I perceive by the newspapers, and by letters from more than one of my friends that the Bill, which has here commonly been termed the aggression Bill, and which was also reported by me, as Chairman of a Committee, has excited surmises, and occasioned imputations among my federal friends, not very auspicious to their good opinion of me—I think that when I enclosed you a copy of the bill I informed you that scarcely any of its provisions were mine, although I gave the Bill, as it pass’d the Senate my vote and my support—I know not any thing that has given me so much pleasure, as to have learnt by a letter from Dr: Waterhouse that you approved of its principles—I have however inferr’d however from your silence respecting it, and from some other circumstances, that you supposed it a measure too high-toned for our situation, and perhaps hazardous to our Peace—That may possibly be—It pass’d by a vote almost unanimous in Senate, but has not finally been acted upon in the House of Representatives—It may therefore be considered as indicative of the tone of Sentiment in the Senate, particularly with regard to the affair of the Chesapeake, and to the support of our own authority, within our own Jurisdiction—That I have contributed to the best of my abilities, and as far as my very slender influence in that body extended to pledge them by this Bill to the assertion and support of its principles I can never deny—But I had evidence too clear and irrefragable of the temper prevailing through both branches of Congress, to fear that any measure which might unnecessarily endanger the peace of the Nation would be over-hastily adopted.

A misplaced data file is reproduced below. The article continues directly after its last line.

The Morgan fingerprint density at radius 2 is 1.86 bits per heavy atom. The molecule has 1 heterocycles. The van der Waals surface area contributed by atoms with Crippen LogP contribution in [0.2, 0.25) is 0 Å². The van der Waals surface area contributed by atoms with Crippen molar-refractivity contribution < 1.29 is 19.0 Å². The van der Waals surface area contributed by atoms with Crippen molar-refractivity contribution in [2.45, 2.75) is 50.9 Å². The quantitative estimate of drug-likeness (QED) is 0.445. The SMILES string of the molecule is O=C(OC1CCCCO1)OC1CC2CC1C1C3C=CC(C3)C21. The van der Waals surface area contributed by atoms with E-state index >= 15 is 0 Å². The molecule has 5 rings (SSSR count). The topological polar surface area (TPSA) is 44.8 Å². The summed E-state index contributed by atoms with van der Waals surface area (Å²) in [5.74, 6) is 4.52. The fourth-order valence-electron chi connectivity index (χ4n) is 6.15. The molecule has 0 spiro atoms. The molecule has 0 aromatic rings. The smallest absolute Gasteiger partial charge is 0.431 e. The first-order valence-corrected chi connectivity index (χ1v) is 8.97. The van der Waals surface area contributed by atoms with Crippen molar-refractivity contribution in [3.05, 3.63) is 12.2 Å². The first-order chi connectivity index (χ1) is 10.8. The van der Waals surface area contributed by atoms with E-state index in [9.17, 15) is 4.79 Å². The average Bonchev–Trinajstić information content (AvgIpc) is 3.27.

Our prospects have indeed been growing more gloomy from day to day—And we have now, at the express call of the President, an unlimited Embargo—To this measure also, as merely precautionary and defensive I gave my assent and vote—It was in Senate carried through in one day—but was contested with much more violence in the other House—Under the decrees of France and Great-Britain dooming to capture and confiscation all our ships and cargoes trading with either of those powers we had no other alternative left, but this or taking our side at once in the War—I do not believe indeed that the Embargo can long be continued—but if we let our ships go out without arming them and authorising them to resist the decrees, they must go merely to swell the plunder of the contending parties.